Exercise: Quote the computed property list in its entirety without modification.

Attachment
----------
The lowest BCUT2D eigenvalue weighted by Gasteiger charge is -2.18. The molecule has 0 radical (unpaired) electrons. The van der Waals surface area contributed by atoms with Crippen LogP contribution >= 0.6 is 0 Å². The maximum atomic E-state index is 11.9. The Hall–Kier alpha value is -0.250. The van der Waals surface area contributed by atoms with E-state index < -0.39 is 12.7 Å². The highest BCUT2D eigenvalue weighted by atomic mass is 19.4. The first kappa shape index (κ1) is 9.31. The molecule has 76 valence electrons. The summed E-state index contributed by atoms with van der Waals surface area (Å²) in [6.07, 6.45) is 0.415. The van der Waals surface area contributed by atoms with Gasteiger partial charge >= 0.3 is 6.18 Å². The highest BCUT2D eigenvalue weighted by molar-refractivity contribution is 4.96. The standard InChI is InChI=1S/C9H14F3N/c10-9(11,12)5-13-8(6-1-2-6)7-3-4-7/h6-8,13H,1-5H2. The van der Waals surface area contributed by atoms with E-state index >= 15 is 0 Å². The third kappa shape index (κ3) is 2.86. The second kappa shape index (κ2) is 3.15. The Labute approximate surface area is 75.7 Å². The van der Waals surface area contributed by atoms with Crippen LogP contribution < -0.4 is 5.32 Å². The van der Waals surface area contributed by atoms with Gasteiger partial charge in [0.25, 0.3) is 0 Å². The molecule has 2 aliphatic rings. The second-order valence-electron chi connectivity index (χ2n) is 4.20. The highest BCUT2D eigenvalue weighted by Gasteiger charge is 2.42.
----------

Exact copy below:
The lowest BCUT2D eigenvalue weighted by Gasteiger charge is -2.18. The molecule has 0 radical (unpaired) electrons. The van der Waals surface area contributed by atoms with Crippen LogP contribution >= 0.6 is 0 Å². The maximum atomic E-state index is 11.9. The Hall–Kier alpha value is -0.250. The van der Waals surface area contributed by atoms with E-state index < -0.39 is 12.7 Å². The highest BCUT2D eigenvalue weighted by atomic mass is 19.4. The first kappa shape index (κ1) is 9.31. The molecule has 76 valence electrons. The summed E-state index contributed by atoms with van der Waals surface area (Å²) in [6.07, 6.45) is 0.415. The van der Waals surface area contributed by atoms with Gasteiger partial charge >= 0.3 is 6.18 Å². The highest BCUT2D eigenvalue weighted by molar-refractivity contribution is 4.96. The standard InChI is InChI=1S/C9H14F3N/c10-9(11,12)5-13-8(6-1-2-6)7-3-4-7/h6-8,13H,1-5H2. The van der Waals surface area contributed by atoms with E-state index >= 15 is 0 Å². The third kappa shape index (κ3) is 2.86. The second kappa shape index (κ2) is 3.15. The Labute approximate surface area is 75.7 Å². The van der Waals surface area contributed by atoms with Crippen LogP contribution < -0.4 is 5.32 Å². The van der Waals surface area contributed by atoms with Gasteiger partial charge in [0.25, 0.3) is 0 Å². The molecule has 2 aliphatic rings. The second-order valence-electron chi connectivity index (χ2n) is 4.20. The highest BCUT2D eigenvalue weighted by Gasteiger charge is 2.42.